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Honda CR-V
Honda CR-V
At Last, A Diesel
Honda CR-VHonda CR-V
Honda CR-V
Honda CR-V

Face-Lifted 4x4 Looks The Part, Hard To Fault
Why No Automatic?
**** out of 5

Ascot, Surrey
How could a phenomenally successful company like Honda miss the diesel revolution? The Japanese company has shown the Midas touch with just about every car it has launched; from the little Jazz city-car to the Civic and Accord it has hit the spot for looks, performance, quality and utility.

European manufacturers like Volkswagen, Peugeot, Renault and Fiat have grabbed market share by realising that diesel power could not only provide economy victories over petrol engines, but that modern common rail direct injection technology could end up making oil burners superior and smoother performers on the open road too.

Belatedly, Honda has now woken up to the European love affair with diesels. Its Accord has been diesel powered for a couple of years, with a 2.2 litre turbodiesel engine that won rave reviews from day one. That same engine will soon, if belatedly, appear in the CR-V 4x4 Sport Utility Vehicle (CR-V stands for Compact Recreational Vehicle), and the combination does seem to be a marriage made in heaven.

The four cylinder diesel is silky smooth, and even at idle shows itself to be a superior power-plant because of its quietness and lack of clatter. Performance feels more urgent than the numbers suggest, and the 138 bhp motor propels the CR-V from 0-62/100 km/h in 10.6 seconds. The motor sounds quiet and refined at all times, and the six-speed gearbox is neat and user-friendly. There is no automatic version, a major omission, in my opinion.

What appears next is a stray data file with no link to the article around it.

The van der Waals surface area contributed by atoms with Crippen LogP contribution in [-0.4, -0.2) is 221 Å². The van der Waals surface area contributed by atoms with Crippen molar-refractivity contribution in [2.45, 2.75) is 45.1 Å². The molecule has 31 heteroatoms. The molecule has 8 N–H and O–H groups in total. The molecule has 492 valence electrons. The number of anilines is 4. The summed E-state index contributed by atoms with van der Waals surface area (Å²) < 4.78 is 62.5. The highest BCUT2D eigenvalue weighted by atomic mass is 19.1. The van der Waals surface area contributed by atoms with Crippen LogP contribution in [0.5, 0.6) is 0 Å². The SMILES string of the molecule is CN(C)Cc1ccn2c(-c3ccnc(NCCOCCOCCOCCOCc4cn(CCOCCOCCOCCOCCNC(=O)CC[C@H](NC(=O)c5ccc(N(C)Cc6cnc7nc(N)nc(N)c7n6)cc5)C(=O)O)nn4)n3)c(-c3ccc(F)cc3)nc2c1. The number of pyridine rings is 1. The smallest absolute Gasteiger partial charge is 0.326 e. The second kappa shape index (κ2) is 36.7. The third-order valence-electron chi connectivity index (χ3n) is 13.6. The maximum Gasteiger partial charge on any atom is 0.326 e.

Honda has decided to face-lift the CR-V range at the same time as the diesel becomes available. There are new front and rear lights, a new front grille, bumpers, and an improved four-wheel drive system. The cabin now sports new chrome-ringed dials, the stereo controls have been moved to the steering wheel, and curtain airbags are standard on Sport and Executive versions.

The diesel version is available from March 2005.

Neil Winton – February 5, 2005

Honda CR-V 2.2 i-CTDI Executive
2.2 litre, 4-cylinder turbodiesel
140 bhp
6-speed manual
0-62 mph-0-100 km/h 10.6 seconds
Top Speed:
114 mph-183 km/h
Fuel Consumption:
claimed combined 42.2 mpg-6.7 l/km
177 g/km
Suspension front:
MacPherson strut
Suspension rear: double wishbone, coil spring
3 year, 90,000 miles
Insurance Group:
(including sat-nav, leather, sunroof, electric seats, cruise control, vehicle stability assist) - £22,800 – 33,000 euros
Land Rover Freelander, Nissan X-Trail, Toyota Rav4, Jeep Cherokee, Suzuki Grand Vitara, Kia Sorrento, Mitsubishi Outlander, Hyundai Santa Fe
Would I buy one?
No. Like the other diesel class pretender, the Nissan X-Trail, there’s no automatic option.
**** out of 5
Cute-ute, well made, terrific diesel
Ditto the Nissan X-Trail. Expensive

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